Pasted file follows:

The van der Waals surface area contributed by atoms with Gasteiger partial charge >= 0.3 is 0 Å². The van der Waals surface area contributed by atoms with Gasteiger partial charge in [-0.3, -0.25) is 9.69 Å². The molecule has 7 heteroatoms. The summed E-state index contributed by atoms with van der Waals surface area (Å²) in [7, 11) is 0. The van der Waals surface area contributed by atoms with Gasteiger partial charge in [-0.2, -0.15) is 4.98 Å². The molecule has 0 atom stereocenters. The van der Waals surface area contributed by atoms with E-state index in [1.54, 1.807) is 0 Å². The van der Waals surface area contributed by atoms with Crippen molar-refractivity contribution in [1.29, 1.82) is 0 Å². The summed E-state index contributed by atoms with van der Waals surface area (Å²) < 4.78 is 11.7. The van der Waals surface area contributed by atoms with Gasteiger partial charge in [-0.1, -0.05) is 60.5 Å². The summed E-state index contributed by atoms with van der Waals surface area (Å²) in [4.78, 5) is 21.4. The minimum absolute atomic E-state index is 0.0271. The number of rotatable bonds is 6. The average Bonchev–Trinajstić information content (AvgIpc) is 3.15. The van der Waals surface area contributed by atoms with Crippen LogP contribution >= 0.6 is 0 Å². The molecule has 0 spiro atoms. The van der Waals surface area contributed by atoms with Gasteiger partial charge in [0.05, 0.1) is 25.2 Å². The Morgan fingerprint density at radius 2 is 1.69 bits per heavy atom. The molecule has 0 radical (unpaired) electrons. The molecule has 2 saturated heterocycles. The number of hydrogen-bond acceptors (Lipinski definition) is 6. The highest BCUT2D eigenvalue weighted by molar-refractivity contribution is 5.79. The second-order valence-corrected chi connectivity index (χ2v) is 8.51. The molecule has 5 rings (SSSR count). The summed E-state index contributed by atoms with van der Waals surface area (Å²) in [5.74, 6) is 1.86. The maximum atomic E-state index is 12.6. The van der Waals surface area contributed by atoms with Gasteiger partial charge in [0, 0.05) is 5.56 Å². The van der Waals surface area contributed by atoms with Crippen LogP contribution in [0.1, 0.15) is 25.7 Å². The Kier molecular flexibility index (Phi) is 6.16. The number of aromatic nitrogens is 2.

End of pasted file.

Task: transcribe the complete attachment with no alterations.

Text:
The van der Waals surface area contributed by atoms with Gasteiger partial charge >= 0.3 is 0 Å². The van der Waals surface area contributed by atoms with Gasteiger partial charge in [-0.3, -0.25) is 9.69 Å². The molecule has 7 heteroatoms. The summed E-state index contributed by atoms with van der Waals surface area (Å²) in [7, 11) is 0. The van der Waals surface area contributed by atoms with Gasteiger partial charge in [-0.2, -0.15) is 4.98 Å². The molecule has 0 atom stereocenters. The van der Waals surface area contributed by atoms with E-state index in [1.54, 1.807) is 0 Å². The van der Waals surface area contributed by atoms with Crippen molar-refractivity contribution in [1.29, 1.82) is 0 Å². The summed E-state index contributed by atoms with van der Waals surface area (Å²) < 4.78 is 11.7. The van der Waals surface area contributed by atoms with Gasteiger partial charge in [-0.1, -0.05) is 60.5 Å². The summed E-state index contributed by atoms with van der Waals surface area (Å²) in [4.78, 5) is 21.4. The minimum absolute atomic E-state index is 0.0271. The number of rotatable bonds is 6. The average Bonchev–Trinajstić information content (AvgIpc) is 3.15. The van der Waals surface area contributed by atoms with Crippen LogP contribution >= 0.6 is 0 Å². The molecule has 0 spiro atoms. The van der Waals surface area contributed by atoms with Gasteiger partial charge in [0.05, 0.1) is 25.2 Å². The Morgan fingerprint density at radius 2 is 1.69 bits per heavy atom. The molecule has 0 radical (unpaired) electrons. The molecule has 2 saturated heterocycles. The number of hydrogen-bond acceptors (Lipinski definition) is 6. The highest BCUT2D eigenvalue weighted by molar-refractivity contribution is 5.79. The second-order valence-corrected chi connectivity index (χ2v) is 8.51. The molecule has 5 rings (SSSR count). The summed E-state index contributed by atoms with van der Waals surface area (Å²) in [5.74, 6) is 1.86. The maximum atomic E-state index is 12.6. The van der Waals surface area contributed by atoms with Gasteiger partial charge in [0, 0.05) is 5.56 Å². The van der Waals surface area contributed by atoms with Crippen LogP contribution in [0.1, 0.15) is 25.7 Å². The Kier molecular flexibility index (Phi) is 6.16. The number of aromatic nitrogens is 2.